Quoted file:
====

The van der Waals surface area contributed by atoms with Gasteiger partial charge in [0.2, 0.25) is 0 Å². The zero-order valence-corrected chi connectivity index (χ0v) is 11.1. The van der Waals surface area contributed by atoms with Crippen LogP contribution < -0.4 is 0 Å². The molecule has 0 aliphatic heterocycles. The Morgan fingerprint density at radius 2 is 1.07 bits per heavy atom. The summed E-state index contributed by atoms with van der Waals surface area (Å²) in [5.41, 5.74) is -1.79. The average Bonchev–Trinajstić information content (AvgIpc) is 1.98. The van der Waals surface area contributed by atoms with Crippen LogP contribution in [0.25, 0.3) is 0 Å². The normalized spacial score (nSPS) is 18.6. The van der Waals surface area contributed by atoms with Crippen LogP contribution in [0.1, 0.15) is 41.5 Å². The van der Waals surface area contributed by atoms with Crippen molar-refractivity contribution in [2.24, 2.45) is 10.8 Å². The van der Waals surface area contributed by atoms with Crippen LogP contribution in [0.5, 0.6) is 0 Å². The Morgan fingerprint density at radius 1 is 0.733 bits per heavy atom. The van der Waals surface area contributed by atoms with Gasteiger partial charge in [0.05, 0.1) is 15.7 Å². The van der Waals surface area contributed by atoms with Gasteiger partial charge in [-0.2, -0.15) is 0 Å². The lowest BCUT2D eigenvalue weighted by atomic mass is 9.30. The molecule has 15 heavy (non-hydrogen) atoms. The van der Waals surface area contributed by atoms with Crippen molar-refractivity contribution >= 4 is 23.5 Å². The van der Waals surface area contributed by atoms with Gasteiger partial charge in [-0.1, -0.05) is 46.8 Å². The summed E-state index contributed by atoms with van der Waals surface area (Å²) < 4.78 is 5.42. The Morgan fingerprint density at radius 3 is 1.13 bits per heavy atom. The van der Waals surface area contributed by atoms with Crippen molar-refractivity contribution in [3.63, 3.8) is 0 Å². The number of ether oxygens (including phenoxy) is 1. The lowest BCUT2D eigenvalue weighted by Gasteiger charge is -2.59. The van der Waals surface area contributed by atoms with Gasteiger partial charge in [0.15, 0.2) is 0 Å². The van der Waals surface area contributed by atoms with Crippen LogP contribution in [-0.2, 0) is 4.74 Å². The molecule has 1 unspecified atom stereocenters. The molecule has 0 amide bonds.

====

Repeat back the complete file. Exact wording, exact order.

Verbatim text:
The van der Waals surface area contributed by atoms with Gasteiger partial charge in [0.2, 0.25) is 0 Å². The zero-order valence-corrected chi connectivity index (χ0v) is 11.1. The van der Waals surface area contributed by atoms with Crippen LogP contribution < -0.4 is 0 Å². The molecule has 0 aliphatic heterocycles. The Morgan fingerprint density at radius 2 is 1.07 bits per heavy atom. The summed E-state index contributed by atoms with van der Waals surface area (Å²) in [5.41, 5.74) is -1.79. The average Bonchev–Trinajstić information content (AvgIpc) is 1.98. The van der Waals surface area contributed by atoms with Crippen LogP contribution in [0.25, 0.3) is 0 Å². The normalized spacial score (nSPS) is 18.6. The van der Waals surface area contributed by atoms with Crippen LogP contribution in [0.1, 0.15) is 41.5 Å². The van der Waals surface area contributed by atoms with Crippen molar-refractivity contribution in [2.24, 2.45) is 10.8 Å². The van der Waals surface area contributed by atoms with Crippen LogP contribution in [0.5, 0.6) is 0 Å². The Morgan fingerprint density at radius 1 is 0.733 bits per heavy atom. The van der Waals surface area contributed by atoms with Gasteiger partial charge in [0.05, 0.1) is 15.7 Å². The van der Waals surface area contributed by atoms with Gasteiger partial charge in [-0.2, -0.15) is 0 Å². The lowest BCUT2D eigenvalue weighted by atomic mass is 9.30. The molecule has 15 heavy (non-hydrogen) atoms. The van der Waals surface area contributed by atoms with Crippen molar-refractivity contribution >= 4 is 23.5 Å². The van der Waals surface area contributed by atoms with Gasteiger partial charge in [-0.1, -0.05) is 46.8 Å². The summed E-state index contributed by atoms with van der Waals surface area (Å²) < 4.78 is 5.42. The Morgan fingerprint density at radius 3 is 1.13 bits per heavy atom. The van der Waals surface area contributed by atoms with Crippen molar-refractivity contribution in [3.63, 3.8) is 0 Å². The number of ether oxygens (including phenoxy) is 1. The lowest BCUT2D eigenvalue weighted by Gasteiger charge is -2.59. The van der Waals surface area contributed by atoms with Gasteiger partial charge in [0.15, 0.2) is 0 Å². The van der Waals surface area contributed by atoms with Crippen LogP contribution in [-0.2, 0) is 4.74 Å². The molecule has 1 unspecified atom stereocenters. The molecule has 0 amide bonds.